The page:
With annotations added, the code shown looks like this:

/*0000*/        MOV.U16 R0H, g [0x1].U16;          // blockDim.x
/*0008*/        I2I.U32.U16 R1, R0L;               // (uint32_t)threadIdx.x
/*0010*/        IMAD.U16 R0, g [0x6].U16, R0H, R1; // tid = (blockIdx.x * blockDim.x) + threadIdx.x
/*0018*/        SHL R2, R0, 0x2;                   // convert word offset to byte offset 
/*0020*/        IADD32 R0, g [0x4], R2;            // &data_in1[tid]   
/*0024*/        IADD32 R3, g [0x6], R2;            // &data_in2[tid] 
/*0028*/        GLD.U32 R1, global14[R0];          // data_in1[tid]
/*0030*/        GLD.U32 R0, global14[R3];          // data_in2[tid]  
/*0038*/        IADD32 R1, R1, R0;                 // data_in1[tid] + data_in2[tid]    
/*003c*/        IADD32 R0, g [0x8], R2;            // &data_out[tid] 
/*0040*/        GST.U32 global14[R0], R1;          // data_out[tid] = data_in1[tid] + data_in2[tid]

Unless this is an exercise in retrocomputing, I would strongly suggest not to look at sm_1x. It was an initial attempt at a compute-unified GPU architecture with minimal changes from previous graphics-only GPU architectures, and supported neither an ABI nor C++. It is wholly unrepresentative of modern GPU architectures, which started with sm_30 (Kepler).

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Thank you for your reply. The reason why I need to learn sm1.0 sass is that I recently looked at this hardware open source project: GitHub - Jerc007/Open-GPGPU-FlexGrip-: FlexGripPlus: an open-source GPU model for reliability evaluation and micro architectural simulation. It is compatible with the sm.10 cuda environment. There are relatively few gpgpu hardware open source projects. , so there aren’t many choices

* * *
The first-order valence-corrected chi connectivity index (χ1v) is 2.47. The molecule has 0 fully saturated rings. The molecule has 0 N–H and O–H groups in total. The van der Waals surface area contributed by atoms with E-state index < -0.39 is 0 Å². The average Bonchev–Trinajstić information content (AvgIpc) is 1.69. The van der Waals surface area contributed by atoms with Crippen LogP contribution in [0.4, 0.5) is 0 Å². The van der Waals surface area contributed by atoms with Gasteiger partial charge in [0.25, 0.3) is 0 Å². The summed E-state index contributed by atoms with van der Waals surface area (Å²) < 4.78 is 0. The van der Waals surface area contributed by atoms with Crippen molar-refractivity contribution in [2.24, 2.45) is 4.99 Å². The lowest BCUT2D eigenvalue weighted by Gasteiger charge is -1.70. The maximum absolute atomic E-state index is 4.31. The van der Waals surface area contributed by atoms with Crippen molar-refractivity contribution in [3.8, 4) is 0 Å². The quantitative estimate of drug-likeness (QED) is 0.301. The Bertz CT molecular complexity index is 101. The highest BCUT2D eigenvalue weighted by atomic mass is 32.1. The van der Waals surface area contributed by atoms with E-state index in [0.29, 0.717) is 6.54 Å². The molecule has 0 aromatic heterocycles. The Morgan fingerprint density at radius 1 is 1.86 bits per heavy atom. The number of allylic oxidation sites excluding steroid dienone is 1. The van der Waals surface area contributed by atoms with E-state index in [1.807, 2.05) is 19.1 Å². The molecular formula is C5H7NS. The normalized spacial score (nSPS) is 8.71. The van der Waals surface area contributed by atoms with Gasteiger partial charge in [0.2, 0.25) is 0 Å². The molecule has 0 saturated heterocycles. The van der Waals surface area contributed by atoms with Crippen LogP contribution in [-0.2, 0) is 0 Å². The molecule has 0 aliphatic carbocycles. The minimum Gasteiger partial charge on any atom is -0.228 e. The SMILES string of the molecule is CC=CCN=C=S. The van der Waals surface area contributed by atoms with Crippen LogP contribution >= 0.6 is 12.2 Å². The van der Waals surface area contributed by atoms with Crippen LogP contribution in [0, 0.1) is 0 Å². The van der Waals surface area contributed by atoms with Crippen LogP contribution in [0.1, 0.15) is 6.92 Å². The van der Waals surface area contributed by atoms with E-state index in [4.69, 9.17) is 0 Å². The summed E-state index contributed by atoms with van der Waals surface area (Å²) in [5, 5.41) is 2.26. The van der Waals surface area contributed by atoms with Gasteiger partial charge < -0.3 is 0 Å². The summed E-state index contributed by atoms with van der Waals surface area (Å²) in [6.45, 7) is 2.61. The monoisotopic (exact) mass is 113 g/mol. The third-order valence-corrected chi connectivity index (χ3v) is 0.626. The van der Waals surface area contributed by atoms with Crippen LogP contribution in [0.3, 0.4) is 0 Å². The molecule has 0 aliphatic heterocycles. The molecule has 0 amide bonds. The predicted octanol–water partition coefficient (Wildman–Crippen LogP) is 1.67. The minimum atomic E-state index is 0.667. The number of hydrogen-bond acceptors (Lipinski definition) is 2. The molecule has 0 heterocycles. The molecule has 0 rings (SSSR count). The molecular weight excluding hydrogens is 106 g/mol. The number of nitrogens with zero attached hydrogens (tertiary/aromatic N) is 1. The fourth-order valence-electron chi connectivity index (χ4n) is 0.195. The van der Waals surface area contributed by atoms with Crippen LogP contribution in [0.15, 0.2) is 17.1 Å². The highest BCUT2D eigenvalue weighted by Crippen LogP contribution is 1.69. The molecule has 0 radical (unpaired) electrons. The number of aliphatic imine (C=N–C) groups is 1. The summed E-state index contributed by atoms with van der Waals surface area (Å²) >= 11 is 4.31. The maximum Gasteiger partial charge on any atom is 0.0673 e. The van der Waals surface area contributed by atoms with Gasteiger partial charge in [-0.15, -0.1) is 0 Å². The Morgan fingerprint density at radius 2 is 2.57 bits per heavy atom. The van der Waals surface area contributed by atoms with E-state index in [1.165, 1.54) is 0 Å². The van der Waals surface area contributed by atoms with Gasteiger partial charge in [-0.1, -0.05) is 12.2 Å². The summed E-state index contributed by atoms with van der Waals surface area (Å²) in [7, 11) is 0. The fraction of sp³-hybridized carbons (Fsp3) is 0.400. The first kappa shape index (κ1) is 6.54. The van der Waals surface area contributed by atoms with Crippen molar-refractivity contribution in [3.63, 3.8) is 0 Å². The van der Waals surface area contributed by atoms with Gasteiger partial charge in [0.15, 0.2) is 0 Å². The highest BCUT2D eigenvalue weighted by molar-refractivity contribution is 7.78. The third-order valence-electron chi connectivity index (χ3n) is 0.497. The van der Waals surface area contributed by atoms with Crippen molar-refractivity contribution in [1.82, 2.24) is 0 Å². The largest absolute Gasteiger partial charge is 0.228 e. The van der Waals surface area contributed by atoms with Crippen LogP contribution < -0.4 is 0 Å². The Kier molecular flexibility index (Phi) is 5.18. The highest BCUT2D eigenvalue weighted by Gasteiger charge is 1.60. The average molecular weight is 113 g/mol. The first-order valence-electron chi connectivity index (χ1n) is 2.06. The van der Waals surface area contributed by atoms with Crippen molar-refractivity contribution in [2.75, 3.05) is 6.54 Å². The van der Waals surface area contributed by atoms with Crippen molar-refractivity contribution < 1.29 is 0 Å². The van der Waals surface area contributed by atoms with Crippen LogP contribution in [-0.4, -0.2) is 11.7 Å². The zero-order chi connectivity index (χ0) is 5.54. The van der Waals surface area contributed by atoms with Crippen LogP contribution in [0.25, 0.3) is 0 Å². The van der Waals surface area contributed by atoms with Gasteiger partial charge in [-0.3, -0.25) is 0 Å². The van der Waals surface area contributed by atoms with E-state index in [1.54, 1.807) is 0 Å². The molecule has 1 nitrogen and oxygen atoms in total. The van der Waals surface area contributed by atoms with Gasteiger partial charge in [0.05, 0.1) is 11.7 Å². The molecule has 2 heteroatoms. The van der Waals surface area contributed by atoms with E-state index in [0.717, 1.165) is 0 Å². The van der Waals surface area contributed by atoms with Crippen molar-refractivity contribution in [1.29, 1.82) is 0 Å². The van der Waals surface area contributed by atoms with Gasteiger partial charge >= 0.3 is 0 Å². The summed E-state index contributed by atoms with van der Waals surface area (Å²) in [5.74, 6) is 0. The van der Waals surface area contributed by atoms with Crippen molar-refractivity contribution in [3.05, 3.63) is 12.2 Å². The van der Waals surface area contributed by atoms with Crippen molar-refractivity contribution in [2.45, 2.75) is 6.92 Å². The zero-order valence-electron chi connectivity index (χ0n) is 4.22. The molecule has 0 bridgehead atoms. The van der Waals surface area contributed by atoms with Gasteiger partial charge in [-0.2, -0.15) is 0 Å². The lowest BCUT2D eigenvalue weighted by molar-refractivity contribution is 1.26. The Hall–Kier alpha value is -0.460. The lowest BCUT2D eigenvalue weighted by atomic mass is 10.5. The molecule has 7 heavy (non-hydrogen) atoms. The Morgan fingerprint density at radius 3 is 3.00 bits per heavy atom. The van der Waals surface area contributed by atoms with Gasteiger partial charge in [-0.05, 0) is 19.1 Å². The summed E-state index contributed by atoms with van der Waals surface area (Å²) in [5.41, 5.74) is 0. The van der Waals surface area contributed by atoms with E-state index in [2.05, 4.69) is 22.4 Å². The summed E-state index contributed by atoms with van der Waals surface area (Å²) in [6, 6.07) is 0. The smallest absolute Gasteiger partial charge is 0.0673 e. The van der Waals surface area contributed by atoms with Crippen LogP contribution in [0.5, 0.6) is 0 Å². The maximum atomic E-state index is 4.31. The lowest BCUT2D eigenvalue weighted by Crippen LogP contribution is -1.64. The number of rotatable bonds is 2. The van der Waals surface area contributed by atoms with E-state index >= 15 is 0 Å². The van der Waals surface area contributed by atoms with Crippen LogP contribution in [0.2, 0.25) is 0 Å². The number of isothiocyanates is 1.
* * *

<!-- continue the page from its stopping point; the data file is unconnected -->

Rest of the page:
Frankly, I am a little puzzled by this project. It seems someone spent a lot of time reverse engineering NVIDIA’s G80 GPU design from 2007 (or at least its compute portion), including the SFU, and apparently did so recently, as the project files have time stamps up to 2023. All this so they can replicate the G80 in an FPGA?

I am not sure what useful conclusion could be draw from using this for forward-looking research, given that GPU architectures have gone through several major revisions since then.

I think you are right. The first version of this project is very old. Currently, someone is adding more features based on previous work and supporting more Sass instructions.
The focus of the first version of this project is to study that the programmability of gpgpu is more flexible than that of fpga. There is no need to repeatedly burn fpga bit stream files. It only takes a very short time to run applications. However, burning fpga bit stream files requires a lot of time. time. The performance of the first version is compared with Microblaze CPU, not with GPU with the same architecture as nv.
However, someone recently added SFU and float unit support based on previous work. I am not sure why they continue to research based on such an old architecture.